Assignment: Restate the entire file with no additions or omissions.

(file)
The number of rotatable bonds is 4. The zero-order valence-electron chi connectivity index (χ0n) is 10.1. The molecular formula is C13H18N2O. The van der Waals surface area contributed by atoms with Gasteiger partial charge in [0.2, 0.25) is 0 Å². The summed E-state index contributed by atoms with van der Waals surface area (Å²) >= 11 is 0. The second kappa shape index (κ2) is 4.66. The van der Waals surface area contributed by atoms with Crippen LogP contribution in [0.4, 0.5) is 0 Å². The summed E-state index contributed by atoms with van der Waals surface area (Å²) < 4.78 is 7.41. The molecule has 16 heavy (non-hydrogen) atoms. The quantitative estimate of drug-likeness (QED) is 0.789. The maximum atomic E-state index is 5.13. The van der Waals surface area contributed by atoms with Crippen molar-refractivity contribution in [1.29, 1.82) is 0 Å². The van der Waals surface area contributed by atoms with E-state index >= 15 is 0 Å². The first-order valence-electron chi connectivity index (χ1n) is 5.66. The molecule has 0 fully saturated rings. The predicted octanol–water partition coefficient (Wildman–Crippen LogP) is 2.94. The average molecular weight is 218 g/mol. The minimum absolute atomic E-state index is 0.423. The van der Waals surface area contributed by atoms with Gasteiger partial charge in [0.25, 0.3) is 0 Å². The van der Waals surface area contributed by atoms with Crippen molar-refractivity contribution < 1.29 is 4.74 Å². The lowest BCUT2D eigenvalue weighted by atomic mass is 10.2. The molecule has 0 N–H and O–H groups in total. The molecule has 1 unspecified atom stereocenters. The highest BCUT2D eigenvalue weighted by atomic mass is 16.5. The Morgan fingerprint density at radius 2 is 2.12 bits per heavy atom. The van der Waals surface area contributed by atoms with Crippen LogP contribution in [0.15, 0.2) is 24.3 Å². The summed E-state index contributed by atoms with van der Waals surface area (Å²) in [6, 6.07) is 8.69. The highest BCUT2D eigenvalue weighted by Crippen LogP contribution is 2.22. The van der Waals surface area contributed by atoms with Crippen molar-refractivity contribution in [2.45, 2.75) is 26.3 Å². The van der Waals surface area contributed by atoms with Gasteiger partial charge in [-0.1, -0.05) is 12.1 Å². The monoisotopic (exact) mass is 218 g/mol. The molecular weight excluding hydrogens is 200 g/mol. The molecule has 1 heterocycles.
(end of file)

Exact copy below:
The number of rotatable bonds is 4. The zero-order valence-electron chi connectivity index (χ0n) is 10.1. The molecular formula is C13H18N2O. The van der Waals surface area contributed by atoms with Gasteiger partial charge in [0.2, 0.25) is 0 Å². The summed E-state index contributed by atoms with van der Waals surface area (Å²) >= 11 is 0. The second kappa shape index (κ2) is 4.66. The van der Waals surface area contributed by atoms with Crippen LogP contribution in [0.4, 0.5) is 0 Å². The summed E-state index contributed by atoms with van der Waals surface area (Å²) < 4.78 is 7.41. The molecule has 16 heavy (non-hydrogen) atoms. The quantitative estimate of drug-likeness (QED) is 0.789. The maximum atomic E-state index is 5.13. The van der Waals surface area contributed by atoms with Crippen molar-refractivity contribution in [1.29, 1.82) is 0 Å². The van der Waals surface area contributed by atoms with E-state index >= 15 is 0 Å². The first-order valence-electron chi connectivity index (χ1n) is 5.66. The molecule has 0 fully saturated rings. The predicted octanol–water partition coefficient (Wildman–Crippen LogP) is 2.94. The average molecular weight is 218 g/mol. The minimum absolute atomic E-state index is 0.423. The van der Waals surface area contributed by atoms with Gasteiger partial charge in [0.25, 0.3) is 0 Å². The van der Waals surface area contributed by atoms with Crippen molar-refractivity contribution < 1.29 is 4.74 Å². The lowest BCUT2D eigenvalue weighted by atomic mass is 10.2. The molecule has 0 N–H and O–H groups in total. The molecule has 1 unspecified atom stereocenters. The highest BCUT2D eigenvalue weighted by atomic mass is 16.5. The Morgan fingerprint density at radius 2 is 2.12 bits per heavy atom. The van der Waals surface area contributed by atoms with Crippen LogP contribution in [0.15, 0.2) is 24.3 Å². The summed E-state index contributed by atoms with van der Waals surface area (Å²) in [6, 6.07) is 8.69. The highest BCUT2D eigenvalue weighted by Crippen LogP contribution is 2.22. The van der Waals surface area contributed by atoms with Crippen molar-refractivity contribution in [2.45, 2.75) is 26.3 Å². The van der Waals surface area contributed by atoms with Gasteiger partial charge in [-0.1, -0.05) is 12.1 Å². The monoisotopic (exact) mass is 218 g/mol. The molecular weight excluding hydrogens is 200 g/mol. The molecule has 1 heterocycles.